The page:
SwingC, how you doing?
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#1611881 - 02/03/11 12:47 PM Re: Jazz Study Group: Autumn Leaves, ATTYA, etc. [Re: jazzwee]
knotty Offline
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Registered: 03/01/07
Posts: 2991
Loc: Bethesda, MD (Washington D.C)
Doesn't Oscar Peterson play right on the beat? for the most part?

Oscar Peterson's gotta be one of the most swinging pianists ever. One of the best in my book anyway.

Erroll is a great example to listen to on the beat versus behind the beat, because he switches as a mean of tension release.

I was told that on the beat vs behind the beat, and how much behind depends on the person. It's a natural feeling type of thing. I was told I play pretty far behind. But of course, you can play with that.

As always, my attitude when it comes to swing is simple, listen, play and sing along with solo, and you're covered. The theory behind swing has never worked for me.

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#1612138 - 02/03/11 05:48 PM Re: Jazz Study Group: Autumn Leaves, ATTYA, etc. [Re: knotty]
custard apple Offline
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Registered: 12/11/09
Posts: 2293
Loc: Sydney
Originally Posted By: knotty


I was told that on the beat vs behind the beat, and how much behind depends on the person. It's a natural feeling type of thing. I was told I play pretty far behind.


Hey Knotty
What do you mean when you say you play far behind ?

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#1612196 - 02/03/11 06:55 PM Re: Jazz Study Group: Autumn Leaves, ATTYA, etc. [Re: ten left thumbs]
SwingCabbage Offline
Full Member

Registered: 01/20/11
Posts: 81
Loc: Éire
Originally Posted By: ten left thumbs


SwingC, how you doing?


Have gone back to basics for a bit as Jazzwee's suggested. Need to get some simple stuff right.

No backing track, no LH, no melody, no real improv. Just me and a metronome tickin at 60 bpm. 

When I feel I have some control over the emphasis I will straight away add in the subtle delay learn to hang behind the beat. Uh.

Focused on Playing straight 8ths with emphasis on offbeat. Mainly just up and down GMaj scale. Focus now is on the offbeat emphasis. Done 5 15min sessions today. First 3 could not get emphasis off the downbeat except for the lead in note and a few others. (too much rock in my hear) Did improve on legato though. 4 session started to get small runs together before the downbeat dragged me back kickin an screaming. 5 session starting to feel it though was aware that note lengths were sometimes variable.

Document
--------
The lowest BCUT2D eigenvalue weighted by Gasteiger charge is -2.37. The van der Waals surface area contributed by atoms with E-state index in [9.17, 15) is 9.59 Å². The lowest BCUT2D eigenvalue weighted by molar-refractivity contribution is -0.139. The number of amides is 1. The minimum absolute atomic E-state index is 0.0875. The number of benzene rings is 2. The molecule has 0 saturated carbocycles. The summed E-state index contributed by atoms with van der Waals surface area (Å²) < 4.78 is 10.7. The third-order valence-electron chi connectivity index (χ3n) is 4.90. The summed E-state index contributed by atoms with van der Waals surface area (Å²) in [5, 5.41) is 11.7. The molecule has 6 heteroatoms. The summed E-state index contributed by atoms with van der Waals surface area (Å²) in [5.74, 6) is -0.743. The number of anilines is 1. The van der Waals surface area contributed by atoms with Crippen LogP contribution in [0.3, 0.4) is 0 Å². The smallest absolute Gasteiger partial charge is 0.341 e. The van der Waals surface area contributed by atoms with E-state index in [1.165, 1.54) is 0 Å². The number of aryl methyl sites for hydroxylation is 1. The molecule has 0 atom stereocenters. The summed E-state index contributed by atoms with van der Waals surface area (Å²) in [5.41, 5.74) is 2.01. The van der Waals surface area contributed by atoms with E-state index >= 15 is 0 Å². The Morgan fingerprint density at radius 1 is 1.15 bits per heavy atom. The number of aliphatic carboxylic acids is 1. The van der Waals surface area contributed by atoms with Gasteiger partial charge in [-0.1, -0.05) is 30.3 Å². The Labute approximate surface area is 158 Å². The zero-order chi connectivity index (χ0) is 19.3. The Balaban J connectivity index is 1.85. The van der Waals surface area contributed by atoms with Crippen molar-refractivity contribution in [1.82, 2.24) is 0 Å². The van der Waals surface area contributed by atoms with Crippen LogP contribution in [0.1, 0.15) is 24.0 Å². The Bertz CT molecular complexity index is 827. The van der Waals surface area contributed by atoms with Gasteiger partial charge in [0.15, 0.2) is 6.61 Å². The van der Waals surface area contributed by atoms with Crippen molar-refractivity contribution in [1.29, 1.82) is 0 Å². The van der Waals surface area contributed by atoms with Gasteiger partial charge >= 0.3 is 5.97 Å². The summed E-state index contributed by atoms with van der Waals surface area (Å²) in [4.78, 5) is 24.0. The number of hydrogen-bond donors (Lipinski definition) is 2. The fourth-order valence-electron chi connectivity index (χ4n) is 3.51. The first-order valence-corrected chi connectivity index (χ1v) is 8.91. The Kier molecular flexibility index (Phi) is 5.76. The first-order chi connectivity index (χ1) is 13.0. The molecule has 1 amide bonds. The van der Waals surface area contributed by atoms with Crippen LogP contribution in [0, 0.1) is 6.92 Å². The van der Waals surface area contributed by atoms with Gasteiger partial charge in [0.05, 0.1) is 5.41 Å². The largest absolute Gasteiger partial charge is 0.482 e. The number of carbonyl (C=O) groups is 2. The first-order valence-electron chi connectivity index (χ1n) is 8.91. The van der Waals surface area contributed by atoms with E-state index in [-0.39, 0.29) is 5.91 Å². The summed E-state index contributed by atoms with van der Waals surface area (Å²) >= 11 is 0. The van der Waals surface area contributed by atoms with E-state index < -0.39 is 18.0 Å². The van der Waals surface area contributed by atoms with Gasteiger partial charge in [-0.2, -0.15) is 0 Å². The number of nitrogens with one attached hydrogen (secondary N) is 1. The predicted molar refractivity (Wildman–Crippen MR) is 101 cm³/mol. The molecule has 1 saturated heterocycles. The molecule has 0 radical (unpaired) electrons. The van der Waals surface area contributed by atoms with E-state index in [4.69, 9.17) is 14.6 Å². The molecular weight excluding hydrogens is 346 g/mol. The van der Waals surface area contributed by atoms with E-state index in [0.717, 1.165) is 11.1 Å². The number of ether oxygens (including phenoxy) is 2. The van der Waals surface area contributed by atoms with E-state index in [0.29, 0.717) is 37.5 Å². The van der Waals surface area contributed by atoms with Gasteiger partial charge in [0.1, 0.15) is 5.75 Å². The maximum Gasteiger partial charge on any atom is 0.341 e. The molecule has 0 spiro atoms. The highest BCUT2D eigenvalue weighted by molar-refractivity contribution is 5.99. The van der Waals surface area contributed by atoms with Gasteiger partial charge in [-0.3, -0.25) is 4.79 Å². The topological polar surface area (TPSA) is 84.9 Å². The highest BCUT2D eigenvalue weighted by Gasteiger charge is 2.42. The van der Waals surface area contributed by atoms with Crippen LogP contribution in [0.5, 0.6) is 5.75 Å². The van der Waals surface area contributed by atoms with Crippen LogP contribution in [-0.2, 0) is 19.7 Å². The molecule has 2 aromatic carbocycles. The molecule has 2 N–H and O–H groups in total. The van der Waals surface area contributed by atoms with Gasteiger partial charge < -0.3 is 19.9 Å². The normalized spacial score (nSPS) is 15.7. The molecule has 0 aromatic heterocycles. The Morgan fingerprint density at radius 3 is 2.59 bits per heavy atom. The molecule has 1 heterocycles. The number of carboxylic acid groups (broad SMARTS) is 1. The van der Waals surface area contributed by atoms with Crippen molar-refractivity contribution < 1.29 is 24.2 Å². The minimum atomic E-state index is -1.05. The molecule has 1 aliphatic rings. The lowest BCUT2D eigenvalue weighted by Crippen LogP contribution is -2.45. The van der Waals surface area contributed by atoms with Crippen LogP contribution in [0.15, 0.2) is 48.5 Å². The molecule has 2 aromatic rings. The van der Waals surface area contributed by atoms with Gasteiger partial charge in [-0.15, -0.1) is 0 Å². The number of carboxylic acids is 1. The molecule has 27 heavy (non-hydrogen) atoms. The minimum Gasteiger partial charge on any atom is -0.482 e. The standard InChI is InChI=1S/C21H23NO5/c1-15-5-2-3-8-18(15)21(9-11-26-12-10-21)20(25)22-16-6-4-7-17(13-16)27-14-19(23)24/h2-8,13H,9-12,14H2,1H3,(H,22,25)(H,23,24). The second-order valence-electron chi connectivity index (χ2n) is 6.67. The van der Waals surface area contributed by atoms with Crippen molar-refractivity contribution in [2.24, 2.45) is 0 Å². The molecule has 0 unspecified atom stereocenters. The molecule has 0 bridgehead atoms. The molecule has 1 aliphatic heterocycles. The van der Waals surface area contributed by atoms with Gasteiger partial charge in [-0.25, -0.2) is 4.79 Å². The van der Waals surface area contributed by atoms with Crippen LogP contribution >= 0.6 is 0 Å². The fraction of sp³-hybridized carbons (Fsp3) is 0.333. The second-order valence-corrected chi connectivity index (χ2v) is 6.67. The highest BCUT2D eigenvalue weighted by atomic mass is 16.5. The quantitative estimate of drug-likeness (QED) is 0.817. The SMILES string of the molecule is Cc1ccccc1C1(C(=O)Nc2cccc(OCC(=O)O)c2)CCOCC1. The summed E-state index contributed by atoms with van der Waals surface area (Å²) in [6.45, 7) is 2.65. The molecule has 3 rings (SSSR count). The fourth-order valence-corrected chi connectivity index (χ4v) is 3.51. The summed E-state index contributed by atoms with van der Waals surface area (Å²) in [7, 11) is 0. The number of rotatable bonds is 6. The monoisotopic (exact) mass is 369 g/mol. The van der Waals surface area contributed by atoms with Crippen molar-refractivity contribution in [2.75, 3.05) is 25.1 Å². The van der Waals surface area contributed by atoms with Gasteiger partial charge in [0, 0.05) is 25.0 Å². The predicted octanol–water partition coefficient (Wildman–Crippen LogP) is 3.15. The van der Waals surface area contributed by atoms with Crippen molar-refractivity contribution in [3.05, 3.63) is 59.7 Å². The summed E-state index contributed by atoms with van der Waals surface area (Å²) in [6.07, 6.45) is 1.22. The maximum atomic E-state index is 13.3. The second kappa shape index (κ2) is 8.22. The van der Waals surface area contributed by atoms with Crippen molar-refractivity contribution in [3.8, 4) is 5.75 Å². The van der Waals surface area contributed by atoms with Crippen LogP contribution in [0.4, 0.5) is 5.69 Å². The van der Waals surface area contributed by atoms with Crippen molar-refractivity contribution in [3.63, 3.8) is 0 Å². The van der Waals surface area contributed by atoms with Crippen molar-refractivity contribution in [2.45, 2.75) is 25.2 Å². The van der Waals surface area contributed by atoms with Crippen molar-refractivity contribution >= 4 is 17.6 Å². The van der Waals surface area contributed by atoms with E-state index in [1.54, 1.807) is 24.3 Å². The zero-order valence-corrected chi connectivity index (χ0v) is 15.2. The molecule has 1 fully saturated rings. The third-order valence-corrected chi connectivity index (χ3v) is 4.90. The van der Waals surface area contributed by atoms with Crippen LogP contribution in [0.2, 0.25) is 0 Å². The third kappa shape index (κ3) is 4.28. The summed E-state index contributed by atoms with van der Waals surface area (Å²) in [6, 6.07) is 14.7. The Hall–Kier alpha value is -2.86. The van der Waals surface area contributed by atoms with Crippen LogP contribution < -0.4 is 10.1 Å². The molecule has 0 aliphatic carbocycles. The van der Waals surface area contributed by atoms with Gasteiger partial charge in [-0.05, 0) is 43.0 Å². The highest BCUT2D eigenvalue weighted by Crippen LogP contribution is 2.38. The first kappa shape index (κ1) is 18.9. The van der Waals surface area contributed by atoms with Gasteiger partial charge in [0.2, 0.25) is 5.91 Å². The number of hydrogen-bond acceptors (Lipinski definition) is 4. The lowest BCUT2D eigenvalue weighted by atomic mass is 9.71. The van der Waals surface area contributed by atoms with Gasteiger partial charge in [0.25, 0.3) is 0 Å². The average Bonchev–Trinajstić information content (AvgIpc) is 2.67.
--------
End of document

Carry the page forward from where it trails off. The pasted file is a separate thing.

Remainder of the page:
This is all good by the way. Highly frustrating but part of the process. 
Remember that Im not just new to jazz. piano is new to me as well so I need to take time to get it right. Fingers just not usta doin what they're told. 

It might be a few days before I post something. I'm happy with the fences I have to jump over. 
Pity I got to hang out an paint them on the way past.

Why can't every second finger be heavier and also maybe 20 fingers on each hand.

It is happening. I hear progress. Gonna keep focused and bide my time.

Talk talk
Swing Cabáiste
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What exactly do you mean by 'swing'.

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#1612212 - 02/03/11 07:23 PM Re: Jazz Study Group: Autumn Leaves, ATTYA, etc. [Re: jazzwee]
knotty Offline
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Registered: 03/01/07
Posts: 2991
Loc: Bethesda, MD (Washington D.C)
>> What do you mean when you say you play far behind ?
I tend to play behind the beat, at least, so I was told. Might be form listening to too much Lester Young / Count Basie as a kid.

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#1612218 - 02/03/11 07:32 PM Re: Jazz Study Group: Autumn Leaves, ATTYA, etc. [Re: jazzwee]
knotty Offline
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Registered: 03/01/07
Posts: 2991